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  1. Jones, Julie M. PhD, LN, CNS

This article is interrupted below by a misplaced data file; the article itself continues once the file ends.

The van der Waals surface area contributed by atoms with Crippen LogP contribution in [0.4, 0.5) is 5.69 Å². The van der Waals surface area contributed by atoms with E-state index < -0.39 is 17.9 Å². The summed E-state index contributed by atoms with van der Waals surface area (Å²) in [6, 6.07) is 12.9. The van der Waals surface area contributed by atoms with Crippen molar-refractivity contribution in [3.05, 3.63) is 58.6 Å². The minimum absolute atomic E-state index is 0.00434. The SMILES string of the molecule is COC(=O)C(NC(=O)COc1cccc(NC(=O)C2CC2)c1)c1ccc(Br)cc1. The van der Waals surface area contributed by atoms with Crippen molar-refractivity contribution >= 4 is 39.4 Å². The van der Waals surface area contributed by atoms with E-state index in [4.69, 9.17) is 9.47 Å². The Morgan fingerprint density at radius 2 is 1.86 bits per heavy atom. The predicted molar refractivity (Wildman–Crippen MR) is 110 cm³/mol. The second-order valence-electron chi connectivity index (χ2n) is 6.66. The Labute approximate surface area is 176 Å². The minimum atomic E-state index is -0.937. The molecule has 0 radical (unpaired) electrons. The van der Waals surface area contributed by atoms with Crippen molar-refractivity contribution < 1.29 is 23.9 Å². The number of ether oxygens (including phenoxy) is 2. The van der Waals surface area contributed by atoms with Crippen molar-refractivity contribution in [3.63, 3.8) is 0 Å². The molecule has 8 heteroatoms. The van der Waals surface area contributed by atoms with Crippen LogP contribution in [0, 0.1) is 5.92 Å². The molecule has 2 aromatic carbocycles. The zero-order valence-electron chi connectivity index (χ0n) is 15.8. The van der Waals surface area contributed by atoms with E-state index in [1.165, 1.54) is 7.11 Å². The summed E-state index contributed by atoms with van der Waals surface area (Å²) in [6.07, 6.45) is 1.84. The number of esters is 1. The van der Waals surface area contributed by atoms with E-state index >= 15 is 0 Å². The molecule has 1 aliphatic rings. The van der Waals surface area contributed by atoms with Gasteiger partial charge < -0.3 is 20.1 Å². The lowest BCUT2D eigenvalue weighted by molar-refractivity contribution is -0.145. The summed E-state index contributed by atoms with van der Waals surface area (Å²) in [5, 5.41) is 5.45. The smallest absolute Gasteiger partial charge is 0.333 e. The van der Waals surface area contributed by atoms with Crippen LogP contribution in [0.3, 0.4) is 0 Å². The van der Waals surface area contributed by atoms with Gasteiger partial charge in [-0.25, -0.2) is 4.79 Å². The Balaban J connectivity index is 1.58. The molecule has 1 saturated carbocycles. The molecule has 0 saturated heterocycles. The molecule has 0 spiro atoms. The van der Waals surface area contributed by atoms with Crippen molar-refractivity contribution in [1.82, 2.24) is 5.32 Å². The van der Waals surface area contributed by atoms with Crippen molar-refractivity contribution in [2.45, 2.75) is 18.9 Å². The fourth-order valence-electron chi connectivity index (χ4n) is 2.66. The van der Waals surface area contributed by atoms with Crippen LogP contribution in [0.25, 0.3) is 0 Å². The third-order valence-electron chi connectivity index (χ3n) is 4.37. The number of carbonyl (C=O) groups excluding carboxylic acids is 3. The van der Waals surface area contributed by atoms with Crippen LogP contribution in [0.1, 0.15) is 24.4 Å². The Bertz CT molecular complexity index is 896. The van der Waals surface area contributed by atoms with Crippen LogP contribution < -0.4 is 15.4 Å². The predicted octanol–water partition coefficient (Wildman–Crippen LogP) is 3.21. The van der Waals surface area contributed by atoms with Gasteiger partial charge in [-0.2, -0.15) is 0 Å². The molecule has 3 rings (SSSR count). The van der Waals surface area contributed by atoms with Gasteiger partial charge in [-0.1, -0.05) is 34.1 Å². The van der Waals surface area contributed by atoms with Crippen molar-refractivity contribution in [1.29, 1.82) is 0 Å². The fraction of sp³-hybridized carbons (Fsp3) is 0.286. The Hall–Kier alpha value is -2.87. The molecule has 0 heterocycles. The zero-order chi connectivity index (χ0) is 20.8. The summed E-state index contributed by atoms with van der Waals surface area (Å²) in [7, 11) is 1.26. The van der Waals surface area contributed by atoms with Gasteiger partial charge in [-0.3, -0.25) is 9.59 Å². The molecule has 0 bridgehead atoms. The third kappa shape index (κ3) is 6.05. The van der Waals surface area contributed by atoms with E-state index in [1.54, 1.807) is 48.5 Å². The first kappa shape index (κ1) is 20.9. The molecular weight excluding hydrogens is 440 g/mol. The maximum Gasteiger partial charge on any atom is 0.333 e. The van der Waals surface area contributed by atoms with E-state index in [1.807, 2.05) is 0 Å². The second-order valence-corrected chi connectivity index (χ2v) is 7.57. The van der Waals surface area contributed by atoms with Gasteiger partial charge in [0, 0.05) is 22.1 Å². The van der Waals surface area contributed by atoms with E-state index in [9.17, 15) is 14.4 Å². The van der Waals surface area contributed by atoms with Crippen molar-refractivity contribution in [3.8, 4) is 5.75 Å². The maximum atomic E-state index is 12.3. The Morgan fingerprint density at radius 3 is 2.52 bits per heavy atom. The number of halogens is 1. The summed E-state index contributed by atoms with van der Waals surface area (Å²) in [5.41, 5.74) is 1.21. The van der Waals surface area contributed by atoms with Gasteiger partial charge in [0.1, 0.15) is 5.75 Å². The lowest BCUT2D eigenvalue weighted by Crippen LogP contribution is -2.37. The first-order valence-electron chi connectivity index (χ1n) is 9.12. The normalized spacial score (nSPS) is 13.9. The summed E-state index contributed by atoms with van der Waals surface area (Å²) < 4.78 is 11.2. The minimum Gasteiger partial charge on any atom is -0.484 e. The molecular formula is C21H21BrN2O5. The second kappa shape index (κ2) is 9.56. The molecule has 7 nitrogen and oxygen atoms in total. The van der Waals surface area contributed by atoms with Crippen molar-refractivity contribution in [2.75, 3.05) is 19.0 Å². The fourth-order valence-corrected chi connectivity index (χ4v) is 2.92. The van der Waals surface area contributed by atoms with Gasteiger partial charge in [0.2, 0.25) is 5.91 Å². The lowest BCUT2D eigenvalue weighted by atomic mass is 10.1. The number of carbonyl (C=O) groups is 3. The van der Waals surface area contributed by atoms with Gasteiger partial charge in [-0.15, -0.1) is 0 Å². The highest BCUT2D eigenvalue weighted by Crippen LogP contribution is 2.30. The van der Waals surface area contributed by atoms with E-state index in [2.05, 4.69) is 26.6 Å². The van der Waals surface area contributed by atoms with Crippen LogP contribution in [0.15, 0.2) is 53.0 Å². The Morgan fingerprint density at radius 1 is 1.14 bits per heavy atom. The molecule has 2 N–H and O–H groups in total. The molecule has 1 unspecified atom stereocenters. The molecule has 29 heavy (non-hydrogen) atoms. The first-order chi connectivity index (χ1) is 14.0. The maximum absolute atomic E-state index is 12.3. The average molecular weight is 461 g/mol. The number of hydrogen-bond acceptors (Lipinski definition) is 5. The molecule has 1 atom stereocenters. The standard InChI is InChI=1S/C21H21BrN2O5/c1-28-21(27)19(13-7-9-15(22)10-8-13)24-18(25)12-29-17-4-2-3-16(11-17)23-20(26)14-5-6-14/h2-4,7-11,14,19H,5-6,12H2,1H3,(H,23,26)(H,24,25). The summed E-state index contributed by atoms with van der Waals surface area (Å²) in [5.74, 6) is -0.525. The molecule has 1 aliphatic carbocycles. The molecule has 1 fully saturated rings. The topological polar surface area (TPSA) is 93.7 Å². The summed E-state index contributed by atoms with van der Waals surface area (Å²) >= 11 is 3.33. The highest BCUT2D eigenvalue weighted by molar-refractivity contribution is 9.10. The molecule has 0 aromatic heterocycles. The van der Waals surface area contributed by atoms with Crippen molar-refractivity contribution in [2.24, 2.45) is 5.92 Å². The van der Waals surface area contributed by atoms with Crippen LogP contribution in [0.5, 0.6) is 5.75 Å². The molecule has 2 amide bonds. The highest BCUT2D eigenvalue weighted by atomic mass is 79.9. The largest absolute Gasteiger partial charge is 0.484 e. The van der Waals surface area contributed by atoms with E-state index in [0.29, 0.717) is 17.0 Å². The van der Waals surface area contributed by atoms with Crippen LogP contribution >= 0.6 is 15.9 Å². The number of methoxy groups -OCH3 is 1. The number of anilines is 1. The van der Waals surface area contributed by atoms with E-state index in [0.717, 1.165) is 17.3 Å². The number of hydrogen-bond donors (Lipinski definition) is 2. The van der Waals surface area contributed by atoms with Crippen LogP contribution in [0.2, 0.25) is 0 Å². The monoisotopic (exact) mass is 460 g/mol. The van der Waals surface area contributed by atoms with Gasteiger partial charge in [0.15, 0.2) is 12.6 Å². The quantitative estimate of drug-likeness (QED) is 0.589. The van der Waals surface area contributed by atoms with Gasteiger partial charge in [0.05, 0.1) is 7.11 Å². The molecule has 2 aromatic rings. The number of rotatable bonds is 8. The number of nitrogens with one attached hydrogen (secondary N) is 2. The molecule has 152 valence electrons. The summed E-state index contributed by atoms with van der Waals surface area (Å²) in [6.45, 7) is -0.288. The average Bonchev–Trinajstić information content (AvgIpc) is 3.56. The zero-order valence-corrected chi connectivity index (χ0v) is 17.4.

Inflammation is intimately linked to a variety of chronic diseases and precursors to these diseases, including metabolic syndrome (MetS). Because carbohydrate foods are associated with glycemic and insulin responses and may be linked to levels of inflammation and insulin resistance (IR), both glycemic index (GI) and glycemic load (GL) have been postulated as being associated with inflammation and MetS. This narrative review will address the role of GI and GL on various indicators of inflammation, IR and MetS, and their role in potentially reducing the risk of or mitigating these conditions. This review is drawn from a larger narrative review conducted for the Wheat Foods Council using MEDLINE entries. The literature to date shows mixed results, with some studies indicating that lowering dietary GI or GL reduces markers of inflammation or severity IR and can decrease the risk of or improve some of the indicators of MetS. One potential reason for variability is that diets with low and high GI and GL are often altered in many aspects, not just GI or GL. These multiple dietary changes create confounding because foods that comprise low GI or GL diets are often high in fiber, micronutrients, and phytochemicals. Another potential reason is due to differences in subject characteristics. Studies appear to have different outcomes because of glucose tolerance, gender, body weight, age, race, and ethnicity of the subjects. Subjects of certain ethnic minorities and those with impaired glucose tolerance or increased body mass index, compared with those without these conditions, may be more adversely affected by diets high in GI or GL and show associations with increased markers of inflammation, IR and MetS. More research is needed to clarify the impact of GI and GL on markers of inflammation, insulin sensitivity and resistance, and indicators of MetS.